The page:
In the simple typhus, if the physician be called in the first stage, the exhibition of an emetic, followed by a brisk purgative, is advisable; the fever will sometimes be thus cut short at once, or at least its subsequent stages will be mitigated. At this period, too, the warm bath is useful, by its effects in equalizing the circulation : the patient should be kept perfectly quiet, in a comfortable temperature; and, in general, all diffusible stimuli should be withheld. During the first three days of the stage of excitement, the affusion of cold water, repeated as often as the heat of the body arises to an excessive degree, agreeably to the rules of the late Dr. Currie, will be of eminent service; but after that period, tepid affusions or ablutions are in general better adapted to the state of the case. The bowels should continue to be freely evacuated every day, by tolerably full doses of medicine, without any fear at this time of weakening the patient by such measures. In the stage of collapse, however, it is necessary to beware of too much activity; the milder cases requiring nothing more than a proper

attention to diet, and the bad being commonly rendered worse by purgatives or evacuants of any kind. There are nevertheless some exceptions to this rule, which shall here be noticed in the words of our author.

• When the exhibition of purgative medicines has been neglected in the beginning of typhus, an extraordinary accumulation of fæces often exists in the last stage, and occasions an alarming oppression of the brain, accompanied with great prostration of the natural powers, flushed face, suffused eye, delirium, or some degree of stupor, high breathing, foul tongue, and quick uneven pulse. In such cases, the abstraction of the smallest portion of blood would be eminently hazardous; but I have frequently seen the most agreeable change induced by full doses of brisk purgatives, such as calomel with jalap, aided by stimulating enemata, the strength of the patient being supported during their operation by moderate allowances of good wine.

In the advanced stages of typhus, when cerebral oppression is thus secondary of loaded bowels, much sometimes may be effected by the combined employment of purgatives and cordials, care being taken that the former act with tolerable freedom, and that the latter only be given to obviate the debility, without too powerfully exciting the general circulation.

In the last stage of typhus, when the bowels have not been regularly moved in the preceding stages, it is not uncommon for patients to pass frequent, small, loose, fætid stools, which are sometimes mixed with slime and blood; yet such an occurrence does not prohibit aperients, but rather pressingly indicates the necessity of their exbibition, since the distressing looseness is the consequence of offensive sordes retained in the bowels, and ceases when they are effectually removed by active purgatives ; though it is always prudent to give a moderate opiate soon after their operation, and to support the strength with cordials, as in the instance before men. tioned.” (p. 117–119.)

It is now perhaps unnecessary to introduce any remarks upon the evil effects of that profuse and indiscriminate administration of wine, which some years ago prevailed so far, that there appeared a sort of emulation amongst physicians as to who should cause his patients to swallow the greatest number of bottles in a given time: that folly is happily past, and a more rational practice has taken its place. Wine ought almost never to be exhibited but at the latter end of these fevers, and even then it should be cautiously tried, and, according to its effects, continued or withdrawn; neither in any case ought it to be given in larger quantity than is just sufficient gently to excite and support the actions of the system.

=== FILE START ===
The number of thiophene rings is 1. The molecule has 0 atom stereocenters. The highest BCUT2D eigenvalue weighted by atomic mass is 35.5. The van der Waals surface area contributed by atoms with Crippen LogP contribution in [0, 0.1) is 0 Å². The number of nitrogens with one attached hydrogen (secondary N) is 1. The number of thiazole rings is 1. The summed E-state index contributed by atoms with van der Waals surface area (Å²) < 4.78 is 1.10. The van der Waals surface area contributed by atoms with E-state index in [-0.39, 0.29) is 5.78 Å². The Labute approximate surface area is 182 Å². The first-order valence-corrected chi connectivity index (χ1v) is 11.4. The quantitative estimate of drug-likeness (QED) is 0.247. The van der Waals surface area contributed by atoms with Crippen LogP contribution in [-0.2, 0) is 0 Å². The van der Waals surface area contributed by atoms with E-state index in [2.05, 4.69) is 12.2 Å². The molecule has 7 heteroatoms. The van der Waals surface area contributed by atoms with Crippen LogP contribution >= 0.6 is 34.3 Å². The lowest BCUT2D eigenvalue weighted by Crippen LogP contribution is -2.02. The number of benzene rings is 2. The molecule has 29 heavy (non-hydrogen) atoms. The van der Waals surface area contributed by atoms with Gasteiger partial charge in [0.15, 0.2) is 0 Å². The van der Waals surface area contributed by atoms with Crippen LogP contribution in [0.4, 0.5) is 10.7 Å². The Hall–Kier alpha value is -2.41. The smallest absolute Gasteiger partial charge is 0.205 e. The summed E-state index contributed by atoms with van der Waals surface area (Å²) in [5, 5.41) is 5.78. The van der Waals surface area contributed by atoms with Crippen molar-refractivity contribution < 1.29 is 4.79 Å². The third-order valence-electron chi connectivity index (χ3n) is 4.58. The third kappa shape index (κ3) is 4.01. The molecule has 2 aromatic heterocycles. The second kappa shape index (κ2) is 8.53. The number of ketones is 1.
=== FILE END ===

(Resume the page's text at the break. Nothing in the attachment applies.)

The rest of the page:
In the inflammatory typhus, the measures above recited are not alone sufficient : in order to remove the topical inflammation, blood-letting, either general or local, or both, is indispensable; and, after proper evacuations, blisters are very useful auxiliaries. Inflammations of the acute species pass rapidly to a period when bleeding is no longer admissible; ihe practice ought, therefore, to be early and decisive; estimating its efficacy not by the quantity of blood taken, but by the effects produced. In the sub-acute species bleeding may be employed with safety and advantage at a considerably later period. It is to be observed, that the loss of blood cannot be borne to the same extent in contagious fever, as in a case of simple inflammation; and further, that the antiphlogistic power of blood - letting is never more conspicuous than when it produces syncope: our object, then, should be to bring on some degree of faintness with as little loss of blood as possible, and with this view, we

must bleed from a large orifice, whilst the patient is sup- ported in an upright position. Dr. Armstrong is no advo

cate for large repeated abstractions of blood in these cases, but after one or two well-timed and moderate attempts by the lancet, places bis chief reliance upon saturating the system with mercury. His general plan has been to admi. nister calomel, so as to ensure its purgative and specific effects at the same time; giving it in the quantity of ten, or even twenty grains in the day, followed by some other active cathartic, that plentiful evacuations might be procured before bed-time; and during the night exhibiting it in divided doses, combined with opium, by way of accelerating its more complete absorption. The practice of giving calomel and opium in inflammatory complaints was intro. duced by Dr. Hamilton, of Lynn Regis, and no medicine possesses greater power of equalizing the circulation, and thereby relieving the viscera from engorgement: but in order that this compound may produce its full effects, it must be administered in the liberal manner recommended by our author, who carries the practice much farther than Dr. Hamilton ventured to do.

In the congestive typhus little good can be done, except in the first stage. If a warm bath can be speedily prepared, the patient may be immersed in it, and bled whilst he remains in that situation, or immediately after leaving it; the quantity of blood taken away must be such as will relieve